Plan On Going to Big Bend National Park During the Government Shutdown? Here’s What You Need To Know

By Carlos Morales

The government shutdown won’t stop people from visiting any of the 16 sites managed by the National Park Service, but it might create some challenges.

In West Texas,  the shutdown means Big Bend National Park is only open during the day. All campgrounds have been closed. Several trails, including the popular Santa Elena Canyon trail, have also been closed.

Here are three things you need to know about visiting Big Bend National Park during the shutdown.

One: Don’t Plan on Camping Overnight

Right now, the park is open for day use only. That means you shouldn’t plan on camping overnight.

“Our campgrounds are all closed, and the backcountry is closed to overnight use,” said chief park ranger Lisa Hendy. “So basically there’s no place to stay overnight  in the park; it is not legal to stay the night in the park right now.”

Park rangers are patrolling the sprawling West Texas park to clamp down on visitors who camp in closed-off areas. Hendy says violators will be fined.

Two: Despite The Shutdown, Park Regulations Are Still In Effect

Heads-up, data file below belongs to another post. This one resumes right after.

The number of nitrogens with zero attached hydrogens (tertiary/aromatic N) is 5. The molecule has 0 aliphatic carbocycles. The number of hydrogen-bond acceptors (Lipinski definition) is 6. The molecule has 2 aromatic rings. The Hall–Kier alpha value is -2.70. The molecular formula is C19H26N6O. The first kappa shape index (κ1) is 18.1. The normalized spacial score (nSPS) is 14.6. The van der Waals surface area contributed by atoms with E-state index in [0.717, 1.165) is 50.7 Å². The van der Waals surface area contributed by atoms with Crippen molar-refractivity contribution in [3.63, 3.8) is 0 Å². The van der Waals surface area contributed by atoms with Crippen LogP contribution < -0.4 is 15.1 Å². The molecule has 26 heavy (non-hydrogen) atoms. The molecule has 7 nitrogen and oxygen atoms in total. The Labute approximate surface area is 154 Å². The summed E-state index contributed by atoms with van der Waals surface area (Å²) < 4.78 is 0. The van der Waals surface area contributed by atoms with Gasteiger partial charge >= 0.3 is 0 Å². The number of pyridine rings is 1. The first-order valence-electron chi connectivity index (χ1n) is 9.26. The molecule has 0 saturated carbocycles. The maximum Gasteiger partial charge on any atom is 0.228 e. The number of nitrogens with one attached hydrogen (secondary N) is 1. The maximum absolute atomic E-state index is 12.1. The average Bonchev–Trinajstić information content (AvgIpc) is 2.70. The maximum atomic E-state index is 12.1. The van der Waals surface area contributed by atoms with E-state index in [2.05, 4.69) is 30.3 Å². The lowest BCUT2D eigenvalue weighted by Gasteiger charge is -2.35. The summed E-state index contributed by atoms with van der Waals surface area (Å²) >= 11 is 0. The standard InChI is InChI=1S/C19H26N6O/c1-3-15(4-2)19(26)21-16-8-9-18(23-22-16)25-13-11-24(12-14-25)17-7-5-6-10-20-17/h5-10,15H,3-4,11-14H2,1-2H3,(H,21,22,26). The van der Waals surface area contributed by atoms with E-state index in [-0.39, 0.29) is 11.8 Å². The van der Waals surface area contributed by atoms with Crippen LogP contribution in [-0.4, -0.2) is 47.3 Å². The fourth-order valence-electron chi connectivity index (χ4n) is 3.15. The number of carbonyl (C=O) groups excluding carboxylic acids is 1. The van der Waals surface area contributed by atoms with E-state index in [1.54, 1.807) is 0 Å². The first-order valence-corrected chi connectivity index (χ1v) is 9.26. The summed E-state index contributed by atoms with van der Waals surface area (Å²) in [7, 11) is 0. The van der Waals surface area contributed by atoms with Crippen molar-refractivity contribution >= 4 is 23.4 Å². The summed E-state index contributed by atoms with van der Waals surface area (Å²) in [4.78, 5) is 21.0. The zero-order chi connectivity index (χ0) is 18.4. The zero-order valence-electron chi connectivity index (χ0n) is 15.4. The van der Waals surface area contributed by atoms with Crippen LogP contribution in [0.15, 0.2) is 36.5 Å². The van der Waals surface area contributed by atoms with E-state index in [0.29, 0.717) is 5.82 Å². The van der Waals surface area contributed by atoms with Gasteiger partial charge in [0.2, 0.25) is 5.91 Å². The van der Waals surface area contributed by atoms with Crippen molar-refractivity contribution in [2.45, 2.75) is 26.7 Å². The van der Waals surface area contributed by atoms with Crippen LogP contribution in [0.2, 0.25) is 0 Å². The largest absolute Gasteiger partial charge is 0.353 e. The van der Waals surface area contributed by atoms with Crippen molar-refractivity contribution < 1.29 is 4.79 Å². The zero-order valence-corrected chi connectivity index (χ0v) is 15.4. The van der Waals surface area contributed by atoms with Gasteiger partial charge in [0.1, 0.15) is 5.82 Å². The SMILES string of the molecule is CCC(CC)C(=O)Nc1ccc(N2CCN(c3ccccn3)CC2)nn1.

During the shutdown, the park has suspended all visitor services. That means among other things— all offices and contact stations are closed. Additionally, visitors can’t receive permits, trash won’t be collected and janitorial services have halted. 

But Hendy says that doesn’t mean staff isn’t showing up to work.

“Essentially, people are under the impression that no one is enforcing any of the rules, but that’s actually making our job a little harder because folks that don’t like to obey the rules are attracted during those situations.”

In order to find violators, Hendy said each morning a plane surveys the park to find where visitors have camped illegally.

“It’s pretty difficult to catch them preliminarily,” said Hendy. “We have our pilot in the air and he can call us out.”

Visitors who are caught violating park rules will receive citations. Hendy says campers who cause damage to the park’s resources can be fined several hundred dollars.

“We actually have many law enforcement rangers out on the road,” said Hendy. “It’s also a myth that we’re not out there.”

Three: Pick Up After Yourself

Because janitorial services have been suspended, a lot of the park bathrooms have been closed, which means people are having to pee in the desert.

“Which is fine, but when they leave their toilet paper all over it becomes unsanitary,” said Hendy.

If sanitation problems persist, Hendy said the park may have to close off more areas to visitors.

You can find a list of park closures here.

So far, Hendy said people who have visited the park during the shutdown have been respectful to the West Texas destination. And going forward, she said it’s “hard to anticipate” whether more closures in the park will happen, but added that park officials are working to keep “as much open as they can.”

About Carlos Morales

Carlos Morales is Marfa Public Radio's News Director, Border and Immigration Reporter, and Morning Edition Host.
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